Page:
A little late but better late then never, HAPPY BIRTHDAY BROTHER may you have many more. To me life got better after 60, now I am going to be 66 in September and it is still going great. So enjoy, and be happy that you are still around to enjoy it.
Your friend and brother
What a great surprise! Thanks so much. I like your attitude toward life.
Thanks for sharing this Bill – I too have been thinking along similar lines at 53, partially because of family and friends’ illnesses, deaths and retirements – many of the people I worked with were 10-15 years older than me. Also I think because of our recent CLC elections, the focus is very clear for me with what time I have left to influence and change things. I’ve always been a bit of an adventurer too and this time reminds me of some projects and trips I would still like to make happen and yet, I’m also utterly content and fascinated with my vegetable garden – the 1st for me in a long while and walking my newish dog Casey. Here’s to whatever we wish to do that makes our hearts sing, brings us joy and some fun in there too!
Nine months to go for me, but the number does make one focus and prioritize, assess and reassess. The changing perspective as the years go by is a universal experience that doesn’t seem to have been analyzed and written about in quite the depth as other parts of the human experience. Or maybe it has and I hadn’t been paying attention because it is such a personal and subjective part of one’s inner dialogue.
A birthday is also an opportunity for the community to celebrate an individual for who they are, and in that vein, Happy Birthday!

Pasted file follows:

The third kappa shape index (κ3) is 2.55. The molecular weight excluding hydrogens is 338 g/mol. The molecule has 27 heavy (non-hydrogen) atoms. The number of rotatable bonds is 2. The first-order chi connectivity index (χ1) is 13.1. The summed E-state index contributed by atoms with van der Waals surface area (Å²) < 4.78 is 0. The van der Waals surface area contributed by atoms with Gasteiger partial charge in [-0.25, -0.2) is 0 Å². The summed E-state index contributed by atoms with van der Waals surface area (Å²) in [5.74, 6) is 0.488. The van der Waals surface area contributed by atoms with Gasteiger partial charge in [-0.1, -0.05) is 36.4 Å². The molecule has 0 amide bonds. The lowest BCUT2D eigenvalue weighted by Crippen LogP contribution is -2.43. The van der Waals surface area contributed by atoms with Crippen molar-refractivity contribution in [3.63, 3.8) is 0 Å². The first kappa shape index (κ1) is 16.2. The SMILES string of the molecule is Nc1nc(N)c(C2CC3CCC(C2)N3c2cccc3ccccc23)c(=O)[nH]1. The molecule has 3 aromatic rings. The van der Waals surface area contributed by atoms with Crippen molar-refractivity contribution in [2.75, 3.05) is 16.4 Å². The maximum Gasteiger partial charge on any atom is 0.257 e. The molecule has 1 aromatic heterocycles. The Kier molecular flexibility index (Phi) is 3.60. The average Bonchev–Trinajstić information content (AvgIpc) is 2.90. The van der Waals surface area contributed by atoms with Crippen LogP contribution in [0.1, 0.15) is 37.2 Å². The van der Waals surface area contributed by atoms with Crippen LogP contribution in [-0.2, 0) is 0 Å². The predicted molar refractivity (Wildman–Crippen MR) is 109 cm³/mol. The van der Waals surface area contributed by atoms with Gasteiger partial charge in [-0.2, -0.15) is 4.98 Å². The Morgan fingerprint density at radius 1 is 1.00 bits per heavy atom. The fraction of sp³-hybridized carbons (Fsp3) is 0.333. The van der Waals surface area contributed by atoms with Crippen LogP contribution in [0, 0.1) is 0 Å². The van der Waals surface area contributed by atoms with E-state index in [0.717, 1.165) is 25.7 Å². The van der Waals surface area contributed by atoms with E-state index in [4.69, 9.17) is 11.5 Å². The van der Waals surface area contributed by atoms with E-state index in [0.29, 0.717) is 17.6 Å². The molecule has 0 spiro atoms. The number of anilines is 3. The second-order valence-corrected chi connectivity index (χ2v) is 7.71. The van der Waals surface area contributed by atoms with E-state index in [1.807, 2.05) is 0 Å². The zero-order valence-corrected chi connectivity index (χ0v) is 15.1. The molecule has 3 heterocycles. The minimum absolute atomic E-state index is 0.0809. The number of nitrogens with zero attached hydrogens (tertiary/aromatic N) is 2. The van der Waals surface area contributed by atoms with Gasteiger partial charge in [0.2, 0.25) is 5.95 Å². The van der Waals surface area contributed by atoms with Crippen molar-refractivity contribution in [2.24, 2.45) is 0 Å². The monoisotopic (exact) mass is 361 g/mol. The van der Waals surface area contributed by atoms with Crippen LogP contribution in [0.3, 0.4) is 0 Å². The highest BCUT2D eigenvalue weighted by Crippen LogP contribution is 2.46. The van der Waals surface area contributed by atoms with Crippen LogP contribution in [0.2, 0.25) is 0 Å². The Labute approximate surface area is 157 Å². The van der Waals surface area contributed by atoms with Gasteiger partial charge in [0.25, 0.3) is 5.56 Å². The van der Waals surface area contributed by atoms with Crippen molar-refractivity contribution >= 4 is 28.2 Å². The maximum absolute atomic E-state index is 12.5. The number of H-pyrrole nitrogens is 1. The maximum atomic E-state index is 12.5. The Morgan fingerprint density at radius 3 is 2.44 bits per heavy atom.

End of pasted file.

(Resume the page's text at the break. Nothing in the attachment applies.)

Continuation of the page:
Actually it is something that is discussed and analyzed but, like you, i do not think that i paid enough attention to this matter of changing perspectives. Sometimes i think that we deceive ourselves into believing that there are things that will happen to others and not to us. In either case, it is so important to actually seize those rare moments to pause and reflect.
Happy Birthday Bill! 60 looks great on you! No matter where life takes you,..you’ll continue to challenge the system through your spoken & written words, & you will always educate & mentor others. It’s just your natural! Enjoy ride!
#BestMentorEver #experience&wisdom #the60chill
Wonderful of you to say this. Trying to play the role that you identify also comes with certain costs, something that is critical to appreciate and discuss so that one does not turn bitter. But trying to fulfill the roles that you identify goes to the core of who i am, as you know and as you wrote.
now we are in the last quarter of our life, carpe diem. Happy birthday Bill!
There’s a happy thought! 🙂
Most of the political work I’ve been doing has been with people I thought of as being near my age. A friend set up a luncheon meeting wit some local veterans of the local fighters for social justice. I walked into the restaurant and couldn’t figure out who I was looking for. The whole restaurant was filled with old people. My friend took me by the arm and introduced me to a table full of people my age or even younger.
Is this what I look like? Shock and disbelief! Then I thought I was glad to still be here. There is still much work to do..
There is, indeed, so much more that needs to be done. And it is that sense of urgency that i hold onto. It is also that sense of urgency that i find too often lacking in many social movements, such as the trade union movement. We do not have endless time.
I’m going wherever you’re going. After you briefly paused for personal reflection, I KNOW you were moving just as fast, just as booked up, during your first week at 60 as you were in your first week at 30. I heard a speech made by one of those departed brothers in which he called you the very definition of the working class’ organic intellectual. Can’t improve upon it — that’s why you’re my lodestar — so again, happy birthday.
Thanks so much for this tribute. It certainly means a lot to me.